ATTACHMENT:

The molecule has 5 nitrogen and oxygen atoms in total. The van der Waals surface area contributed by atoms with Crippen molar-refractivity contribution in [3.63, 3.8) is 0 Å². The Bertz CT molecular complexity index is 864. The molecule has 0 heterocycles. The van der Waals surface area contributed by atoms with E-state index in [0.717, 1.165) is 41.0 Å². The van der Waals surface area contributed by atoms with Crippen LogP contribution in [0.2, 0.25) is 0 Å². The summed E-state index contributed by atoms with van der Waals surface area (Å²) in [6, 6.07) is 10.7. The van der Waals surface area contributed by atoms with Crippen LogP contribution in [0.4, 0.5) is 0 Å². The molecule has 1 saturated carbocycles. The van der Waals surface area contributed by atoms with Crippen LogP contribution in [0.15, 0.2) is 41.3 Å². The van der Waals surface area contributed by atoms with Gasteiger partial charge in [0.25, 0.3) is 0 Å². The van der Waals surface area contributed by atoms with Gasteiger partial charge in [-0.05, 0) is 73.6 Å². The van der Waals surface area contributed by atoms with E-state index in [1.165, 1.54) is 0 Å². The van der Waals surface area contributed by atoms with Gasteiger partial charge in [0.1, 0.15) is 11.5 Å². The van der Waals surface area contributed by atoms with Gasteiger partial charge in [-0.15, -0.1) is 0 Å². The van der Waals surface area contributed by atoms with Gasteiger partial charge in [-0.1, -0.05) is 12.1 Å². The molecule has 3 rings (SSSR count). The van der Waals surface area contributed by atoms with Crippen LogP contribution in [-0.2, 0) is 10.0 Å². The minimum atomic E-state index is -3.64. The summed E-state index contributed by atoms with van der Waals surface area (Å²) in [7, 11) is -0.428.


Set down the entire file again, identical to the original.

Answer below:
The molecule has 5 nitrogen and oxygen atoms in total. The van der Waals surface area contributed by atoms with Crippen molar-refractivity contribution in [3.63, 3.8) is 0 Å². The Bertz CT molecular complexity index is 864. The molecule has 0 heterocycles. The van der Waals surface area contributed by atoms with E-state index in [0.717, 1.165) is 41.0 Å². The van der Waals surface area contributed by atoms with Crippen LogP contribution in [0.2, 0.25) is 0 Å². The summed E-state index contributed by atoms with van der Waals surface area (Å²) in [6, 6.07) is 10.7. The van der Waals surface area contributed by atoms with Crippen LogP contribution in [0.4, 0.5) is 0 Å². The molecule has 1 saturated carbocycles. The van der Waals surface area contributed by atoms with Crippen LogP contribution in [0.15, 0.2) is 41.3 Å². The van der Waals surface area contributed by atoms with Gasteiger partial charge in [0.25, 0.3) is 0 Å². The van der Waals surface area contributed by atoms with Gasteiger partial charge in [-0.05, 0) is 73.6 Å². The van der Waals surface area contributed by atoms with E-state index in [1.165, 1.54) is 0 Å². The van der Waals surface area contributed by atoms with Gasteiger partial charge in [0.1, 0.15) is 11.5 Å². The van der Waals surface area contributed by atoms with Gasteiger partial charge in [-0.15, -0.1) is 0 Å². The van der Waals surface area contributed by atoms with Gasteiger partial charge in [-0.1, -0.05) is 12.1 Å². The molecule has 3 rings (SSSR count). The van der Waals surface area contributed by atoms with Crippen LogP contribution in [-0.2, 0) is 10.0 Å². The minimum atomic E-state index is -3.64. The summed E-state index contributed by atoms with van der Waals surface area (Å²) in [7, 11) is -0.428.